Sexual Perversity in Chicago

David Henshall David Mamet's Sexual Perversity in Chicago is at Norwich Playhouse this week. EDP24 spoke to actors Carl Prekopp and Lucy Briers, plus director Martin Hutson.

David Henshall

Daughter of a famous telly star she may be, but Lucy Briers doesn't need the assistance of her dad to make her way in the acting profession.

In fact, it's occasionally the other way round. Richard Briers, of The Good Life and lots more, sometimes calls on Lucy for a spot of advice.

She's bright, attractive, confident and well able to make her own way in the business. But she admits that being given a leading part in one of television's big successes gave her career a very useful lift-off.

She was Mary Bennett in Pride and Prejudice - playing opposite Colin Firth and Jennifer Ehle - “the one with the glasses and the dodgy singing and piano playing”. In fact, Briers plays flute and piano rather well and has a good soprano voice.

“I'd only been out of drama school a couple of years and it was one of my first jobs. To work with people like Colin Firth and Jennifer Ehle - and learning so much from them - was fantastic.”

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Recently, she also figured in the BBC 1980s-style detective series, Ashes to Ashes, and shortly she's off to Broadway in her own one-woman show, Some Kind of Bliss. Then it's back to the London stage to appear with Kenneth Branagh in Chekhov's great work Ivanov.

But first, Lucy Briers has what she regards as a very important date in our neck of the woods. She is part of a new group called the Actors Company, based at the Norwich Playhouse, and she appears there this week in their opening show, David Mamet's Sexual Perversity in Chicago.

The Actors Company is sponsored by the Norwich Theatre Royal and Godfrey Morgan Solicitors and hopes to give the region its own version of the West Yorkshire Playhouse or the Sheffield Crucible, providing drama of a national standard. However, says Briers, they will need more sponsorships to achieve this aim, leading, it is hoped, to an Arts Council grant.

Sexual Perversity in Chicago is directed by Martin Hutson, a National Theatre and RSC member, who met Lucy Briers when they played opposite each other as Silvius and Phebe in As You Like It at the Sheffield Crucible.

“It was a terrific production, directed by Michael Grandage, and it transferred to the Lyric Hammersmith,” says Briers. “Martin asked me to do Sexual Perversity before Christmas and I am delighted to be part of this new venture.”

Set in the 1970s, the play explores how men and women dated during the sexual revolution and, in particular, it follows the adventures of confirmed bachelor Bernie.

“To my mind, it is a classic for its time and I know Martin thinks, and I agree with him, that sexual politics haven't gone where people thought they were going in the Sixties and Seventies.

“They haven't achieved that much and I think we're in an age now in which males and females really don't know their roles. So this is a very relevant play because it's about four people who are struggling with what it is to be a man or to be a woman and to be in a relationship.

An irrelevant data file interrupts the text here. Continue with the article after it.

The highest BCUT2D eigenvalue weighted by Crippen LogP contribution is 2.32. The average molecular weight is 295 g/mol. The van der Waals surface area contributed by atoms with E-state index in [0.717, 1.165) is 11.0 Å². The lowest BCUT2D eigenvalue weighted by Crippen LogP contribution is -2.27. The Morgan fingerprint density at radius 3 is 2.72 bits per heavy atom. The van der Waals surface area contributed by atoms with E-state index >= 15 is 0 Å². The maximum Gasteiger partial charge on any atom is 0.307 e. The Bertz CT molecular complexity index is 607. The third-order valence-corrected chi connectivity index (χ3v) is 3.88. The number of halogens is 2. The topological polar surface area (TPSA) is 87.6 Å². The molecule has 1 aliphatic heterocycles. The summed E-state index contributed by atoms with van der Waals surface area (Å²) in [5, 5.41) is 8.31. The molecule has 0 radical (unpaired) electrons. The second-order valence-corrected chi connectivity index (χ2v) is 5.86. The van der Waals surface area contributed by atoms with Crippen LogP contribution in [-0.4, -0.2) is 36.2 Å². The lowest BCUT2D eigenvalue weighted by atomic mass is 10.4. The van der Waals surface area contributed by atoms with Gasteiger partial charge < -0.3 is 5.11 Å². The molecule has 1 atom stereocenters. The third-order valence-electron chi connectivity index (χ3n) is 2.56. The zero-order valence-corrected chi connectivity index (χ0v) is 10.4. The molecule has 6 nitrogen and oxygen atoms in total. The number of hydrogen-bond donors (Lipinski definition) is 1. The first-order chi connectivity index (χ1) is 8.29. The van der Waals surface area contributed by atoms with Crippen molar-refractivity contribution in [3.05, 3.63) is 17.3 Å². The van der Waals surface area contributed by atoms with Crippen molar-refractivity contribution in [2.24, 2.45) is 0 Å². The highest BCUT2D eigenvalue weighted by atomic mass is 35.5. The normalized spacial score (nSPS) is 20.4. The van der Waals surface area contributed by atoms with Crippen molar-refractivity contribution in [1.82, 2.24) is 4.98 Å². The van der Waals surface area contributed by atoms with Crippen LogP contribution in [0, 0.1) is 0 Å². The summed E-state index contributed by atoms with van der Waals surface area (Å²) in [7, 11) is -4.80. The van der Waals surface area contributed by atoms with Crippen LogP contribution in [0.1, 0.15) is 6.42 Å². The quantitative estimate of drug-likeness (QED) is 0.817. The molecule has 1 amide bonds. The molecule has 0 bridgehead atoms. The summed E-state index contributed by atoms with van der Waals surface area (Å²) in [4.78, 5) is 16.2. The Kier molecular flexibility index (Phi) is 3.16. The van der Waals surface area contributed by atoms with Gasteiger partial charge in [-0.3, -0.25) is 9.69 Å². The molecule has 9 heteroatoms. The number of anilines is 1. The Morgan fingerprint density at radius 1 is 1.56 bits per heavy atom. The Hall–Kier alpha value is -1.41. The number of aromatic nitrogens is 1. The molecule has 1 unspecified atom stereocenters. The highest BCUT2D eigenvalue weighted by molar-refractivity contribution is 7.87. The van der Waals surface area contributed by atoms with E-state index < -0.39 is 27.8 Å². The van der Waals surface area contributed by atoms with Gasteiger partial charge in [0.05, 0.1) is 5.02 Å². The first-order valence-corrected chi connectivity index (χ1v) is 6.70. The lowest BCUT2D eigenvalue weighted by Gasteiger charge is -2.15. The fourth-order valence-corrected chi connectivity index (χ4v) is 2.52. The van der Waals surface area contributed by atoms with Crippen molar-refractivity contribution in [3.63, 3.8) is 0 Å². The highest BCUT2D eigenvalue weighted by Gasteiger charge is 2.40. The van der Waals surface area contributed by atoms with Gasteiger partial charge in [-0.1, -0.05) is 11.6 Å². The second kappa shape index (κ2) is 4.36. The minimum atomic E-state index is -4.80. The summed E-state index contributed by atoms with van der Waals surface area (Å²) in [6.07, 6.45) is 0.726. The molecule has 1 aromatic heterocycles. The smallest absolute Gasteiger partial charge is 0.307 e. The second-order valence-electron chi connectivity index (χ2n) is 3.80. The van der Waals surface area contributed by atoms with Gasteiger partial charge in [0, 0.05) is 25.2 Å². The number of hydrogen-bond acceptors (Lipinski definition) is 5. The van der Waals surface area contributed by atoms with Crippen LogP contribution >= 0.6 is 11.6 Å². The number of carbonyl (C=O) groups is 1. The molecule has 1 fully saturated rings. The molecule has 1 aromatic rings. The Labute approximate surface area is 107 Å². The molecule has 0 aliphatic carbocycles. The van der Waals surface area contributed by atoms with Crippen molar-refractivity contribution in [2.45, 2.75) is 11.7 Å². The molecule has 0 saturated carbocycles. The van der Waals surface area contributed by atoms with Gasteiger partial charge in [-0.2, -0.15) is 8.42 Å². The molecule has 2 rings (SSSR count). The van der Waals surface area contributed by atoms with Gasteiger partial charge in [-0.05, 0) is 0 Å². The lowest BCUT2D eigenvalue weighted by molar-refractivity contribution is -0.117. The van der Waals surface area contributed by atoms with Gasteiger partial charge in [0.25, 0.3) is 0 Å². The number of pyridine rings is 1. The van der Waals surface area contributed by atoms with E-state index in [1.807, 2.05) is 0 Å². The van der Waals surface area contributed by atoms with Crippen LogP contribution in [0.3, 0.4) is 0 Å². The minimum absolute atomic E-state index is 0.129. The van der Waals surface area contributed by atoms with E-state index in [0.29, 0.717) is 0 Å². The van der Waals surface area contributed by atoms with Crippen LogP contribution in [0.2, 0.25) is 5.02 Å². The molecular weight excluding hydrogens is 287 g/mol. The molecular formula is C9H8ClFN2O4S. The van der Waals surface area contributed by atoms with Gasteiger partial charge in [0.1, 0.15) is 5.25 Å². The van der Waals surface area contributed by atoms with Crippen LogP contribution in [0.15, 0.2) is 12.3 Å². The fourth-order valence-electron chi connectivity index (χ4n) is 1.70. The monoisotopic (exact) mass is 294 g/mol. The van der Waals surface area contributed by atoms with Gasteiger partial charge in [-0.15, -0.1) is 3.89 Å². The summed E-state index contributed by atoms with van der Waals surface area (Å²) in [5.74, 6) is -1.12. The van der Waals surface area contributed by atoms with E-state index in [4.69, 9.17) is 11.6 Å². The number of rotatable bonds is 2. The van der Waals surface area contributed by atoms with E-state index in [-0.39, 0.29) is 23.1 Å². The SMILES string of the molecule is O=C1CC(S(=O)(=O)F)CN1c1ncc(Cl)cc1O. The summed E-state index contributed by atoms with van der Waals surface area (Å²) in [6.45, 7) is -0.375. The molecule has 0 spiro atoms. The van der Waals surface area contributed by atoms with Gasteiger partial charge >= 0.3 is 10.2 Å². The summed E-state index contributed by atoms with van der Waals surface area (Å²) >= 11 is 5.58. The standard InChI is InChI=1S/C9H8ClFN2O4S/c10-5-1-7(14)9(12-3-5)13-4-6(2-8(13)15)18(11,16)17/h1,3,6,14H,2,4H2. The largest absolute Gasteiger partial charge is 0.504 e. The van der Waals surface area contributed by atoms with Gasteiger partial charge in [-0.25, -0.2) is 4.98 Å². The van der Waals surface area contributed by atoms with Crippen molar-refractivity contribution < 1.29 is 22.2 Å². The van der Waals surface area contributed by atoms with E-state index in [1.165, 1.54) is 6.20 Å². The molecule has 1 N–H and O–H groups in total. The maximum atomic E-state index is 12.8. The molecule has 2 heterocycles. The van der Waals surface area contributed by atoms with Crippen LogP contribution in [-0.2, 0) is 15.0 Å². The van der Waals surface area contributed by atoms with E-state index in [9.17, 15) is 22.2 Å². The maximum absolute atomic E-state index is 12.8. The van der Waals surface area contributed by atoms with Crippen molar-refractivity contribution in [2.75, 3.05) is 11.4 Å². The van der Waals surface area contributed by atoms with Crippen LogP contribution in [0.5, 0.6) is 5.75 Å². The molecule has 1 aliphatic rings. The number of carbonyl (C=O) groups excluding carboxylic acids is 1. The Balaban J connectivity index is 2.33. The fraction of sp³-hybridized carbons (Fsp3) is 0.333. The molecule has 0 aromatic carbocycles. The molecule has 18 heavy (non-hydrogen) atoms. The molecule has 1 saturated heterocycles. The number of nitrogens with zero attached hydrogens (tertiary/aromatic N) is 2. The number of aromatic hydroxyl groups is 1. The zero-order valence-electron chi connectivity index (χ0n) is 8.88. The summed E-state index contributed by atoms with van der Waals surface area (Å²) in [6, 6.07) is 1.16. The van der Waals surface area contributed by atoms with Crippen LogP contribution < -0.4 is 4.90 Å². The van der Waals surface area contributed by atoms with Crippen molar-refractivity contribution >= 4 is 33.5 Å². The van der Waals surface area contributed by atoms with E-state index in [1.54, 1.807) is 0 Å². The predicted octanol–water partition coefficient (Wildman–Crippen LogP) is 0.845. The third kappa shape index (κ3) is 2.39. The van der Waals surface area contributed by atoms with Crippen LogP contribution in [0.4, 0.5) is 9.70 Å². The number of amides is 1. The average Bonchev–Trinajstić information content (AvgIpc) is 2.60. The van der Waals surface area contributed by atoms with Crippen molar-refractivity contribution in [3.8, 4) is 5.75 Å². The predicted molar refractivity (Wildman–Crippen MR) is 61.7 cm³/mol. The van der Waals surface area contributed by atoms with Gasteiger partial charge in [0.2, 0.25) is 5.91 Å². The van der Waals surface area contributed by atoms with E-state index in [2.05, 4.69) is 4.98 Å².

“Perhaps in the Seventies they thought there might be answers to these questions, but I don't think there are any more.”

Briers plays Joan, who meets Bernie. “He is probably a bit emotionally retarded and really finds women terrifying. He covers this up by being misogynistic and trying to persuade everybody he's the sort of chap who can go into bars and pick up women, but you never know how much is the truth. Joan, you feel, has been badly hurt in the past and covers it up with a shell of cynicism.

“Danny thinks Bernie is a cool guy. He's slightly younger and in a relationship with Deborah. It's like a kind of four-handed dance about affairs, love and sex, really. It's not romantic but I think Martin's direction will be quite stylised and ultimately very funny. The language is rich, economical - and in Bernie's case a bit vulgar but, I think, extremely funny.”

Straight after Sexual Perversity in Chicago, Briers heads for New York where she is part of the Brits Off Broadway Festival.

“It's very exciting and I shall be there the whole of June.

“Some Kind of Bliss is one day in the career of a national newspaper hack who, with time to waste before she interviews Lulu the singer, walks along the Thames and finds that she is reviewing her whole existence - an experience in which she decides she must change her life.

“It's a look at what it's like to be a working woman in society now, thought-provoking and sad, but funny as well.”

Her mother and father are trying to organise things so they can get to the Norwich show. Richard Briers is very supportive and, she says, will sometimes ring to ask what she thinks about a job offer he's had. It might be because she knows something about an up-coming young director and he doesn't.

“It's lovely to be able to swap advice and suggestions. At first it was me going to him for ideas, but now it's much more a two-way street.”

t Sexual Perversity in Chicago by David Mamet is at Norwich Playhouse from tonight, May 20, to Saturday, May 23. Performances start at 8pm and tickets are £10, concessions available, from the Playhouse box office (located at Norwich Theatre Royal) on 01603 598598.